The granting of independence did not in fact end the fighting which has been waged for decades in this region, if anything it has laid the basis for an ever more bitter struggle – the militias of the Sudan People’s Liberation Movement/Army (SPLM/A) previously engaged with the Sudanese military have now been split between the militias absorbed into the regular units of South Sudan and the SPLM/A-North. These militiamen operate in amongst the civilian population north of the border, particularly in the Nuba Mountains region, which the Sudanese military has bombarded from air and land without mercy.
Amongst Khartoum’s favoured weapons for its daily air raids are 15 Sukhoi Su-25’s purchased from Belarus in 2008, a highly effective, Soviet designed close air-support aircraft intended for use against NATO armour and infantry in Central Europe – against unarmed civilians it is a terrifying weapon.
Alongside these air raids the Sudanese army is enforcing a scorched earth policy under the orders of the Governor of South Kordofan Ahmed Haroun (the man shown in footage acquired by Al-Jazeera ordering Sudanese soldiers to ‘leave no-one alive'[i]), particularly in the Nuba Mountains area. This as part of Khartoum’s ‘counter-insurgency’ policy – driving the civilian population deeper into the mountains to seek shelter in caves and behind boulders, separated from the fields they would normally work and without access to water or sanitation. The threat of starvation looms large. Every bomb that falls drives ever more of the Nuba peasants, men and women alike, into the ranks of the SPLM-N – who are in turn hurled at the ranks of the Sudanese armed forces.
The very manner in which South Sudan was sliced away for Khartoum has precipitated a situation approaching crisis point in Khartoum and this has been expressing itself in fault lines emerging in the regime. The global crisis has already pressed Khartoum into carrying out austerity measures, this piled on top of inflation (which went up from 22.4% to 28.6% in April) has provoked protests in the capital – including a militant struggle for union recognition by students at the University in Khartoum.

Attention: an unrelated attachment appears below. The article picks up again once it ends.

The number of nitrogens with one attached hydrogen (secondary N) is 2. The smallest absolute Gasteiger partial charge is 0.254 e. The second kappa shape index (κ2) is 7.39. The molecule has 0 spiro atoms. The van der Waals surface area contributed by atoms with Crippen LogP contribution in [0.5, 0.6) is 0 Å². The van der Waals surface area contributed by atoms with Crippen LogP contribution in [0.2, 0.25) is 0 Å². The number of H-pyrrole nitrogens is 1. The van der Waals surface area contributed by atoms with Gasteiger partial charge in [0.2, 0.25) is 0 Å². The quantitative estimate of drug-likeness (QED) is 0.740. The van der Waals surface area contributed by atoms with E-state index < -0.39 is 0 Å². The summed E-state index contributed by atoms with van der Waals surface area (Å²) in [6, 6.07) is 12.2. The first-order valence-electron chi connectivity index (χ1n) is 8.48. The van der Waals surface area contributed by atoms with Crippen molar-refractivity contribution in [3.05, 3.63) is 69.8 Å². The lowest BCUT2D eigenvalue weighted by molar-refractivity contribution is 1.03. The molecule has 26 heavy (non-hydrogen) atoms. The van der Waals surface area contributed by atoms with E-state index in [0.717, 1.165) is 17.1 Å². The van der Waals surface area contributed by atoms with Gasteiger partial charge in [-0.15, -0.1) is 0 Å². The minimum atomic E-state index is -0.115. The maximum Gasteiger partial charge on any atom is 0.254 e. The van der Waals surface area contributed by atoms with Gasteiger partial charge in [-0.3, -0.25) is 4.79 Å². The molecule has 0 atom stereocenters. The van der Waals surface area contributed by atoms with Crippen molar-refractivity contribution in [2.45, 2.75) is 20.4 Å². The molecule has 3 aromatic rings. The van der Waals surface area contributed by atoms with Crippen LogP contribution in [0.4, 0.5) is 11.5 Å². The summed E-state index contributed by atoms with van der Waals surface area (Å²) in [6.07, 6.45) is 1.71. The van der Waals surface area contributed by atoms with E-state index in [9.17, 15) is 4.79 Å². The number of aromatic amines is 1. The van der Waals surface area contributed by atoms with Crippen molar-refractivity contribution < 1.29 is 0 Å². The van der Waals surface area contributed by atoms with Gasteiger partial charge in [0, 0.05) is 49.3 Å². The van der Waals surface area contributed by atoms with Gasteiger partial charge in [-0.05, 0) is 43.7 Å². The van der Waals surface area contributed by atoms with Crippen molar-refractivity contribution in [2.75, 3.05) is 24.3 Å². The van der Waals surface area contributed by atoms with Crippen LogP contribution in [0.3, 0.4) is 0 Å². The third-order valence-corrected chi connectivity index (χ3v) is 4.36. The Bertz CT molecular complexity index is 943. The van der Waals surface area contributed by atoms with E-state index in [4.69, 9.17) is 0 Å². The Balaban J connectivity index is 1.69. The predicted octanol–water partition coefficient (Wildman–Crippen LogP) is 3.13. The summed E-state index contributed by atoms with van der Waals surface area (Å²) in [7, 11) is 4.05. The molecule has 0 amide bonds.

The primary source of revenue for the regime is now controlled by an entirely separate – and hostile – state; even worse the economic sanctions against the regime have continued and Sudan remains on Washington’s list of supporters of terrorism. Although something like 98% (this is probably an underestimate) of South Sudan’s revenue comes from the 350,000 barrels of oil produced daily, Salva Kiir’s government can fall back for a period on the financial support of American imperialism while this is shut down. There are limits to the extent to which this can be overcome, especially given the dependence of South Sudan on capital, goods and services from the north – though the imperialists are happy to run up colossal debts in ‘normal’ periods if they can make an equally colossal profit, then find someone else to force that debt onto.
This said, however, the South Sudanese state is highly unstable and does not exercise any genuine control over vast tracts of the country, perhaps even not beyond the limits of Juba – especially given the tendency for units of the South Sudanese military to mount operations without any reference to Juba or any other part of the command and control structure. Exercising such control is rendered next to impossible by the lack of infrastructure – there is little more than 60 kilometres of paved road in a region almost the size of France (the principality of Monaco has more paved road than the entirety of South Sudan, the Falklands Islands twice as much). As if this were not enough the armed forces of the South are abnormally large and the state budget is not the largest even on this impoverished continent, not by far – and where soldiers go unpaid heavily armed riots often follow, and South Sudan would be no exception.
Like Afghanistan of a decade ago South Sudan is little more than an empty space carved out in between bordering nations, the area dominated by a patchwork of rival militias recruited from the different ethnic and tribal groups fighting each other for control of valuable tracts of land under which sits Oil, Zinc and Uranium as well as highly fertile farmland – particularly in the White Nile Valley which currently supports in the region of 10-20 million head of cattle.
Khartoum on the other hand draws 80% of its’ revenue from oil, which is extracted from the oilfields straddling the disputed border north of Bentiu – centred on Abyei and Heglig – and transported through Chinese built pipelines and refineries in the north ready for export at Port Sudan. The recent seizure of Heglig by the armed forces of the South, claiming to have pursued raiding parties from the north back across the border, means Khartoum’s oil output was halved again – a situation the north will not be able to tolerate for long, and efforts have been made to restore the Heglig fields to normal operations. Before this seizure about 40-45% of Sudan’s oil revenue was spent on arms and mercenaries to bear them – primarily in the period after the Comprehensive Peace Agreement which was signed in 2005. That is to say Sudan used the period of ‘peace’ to tool up for the next episode of the war.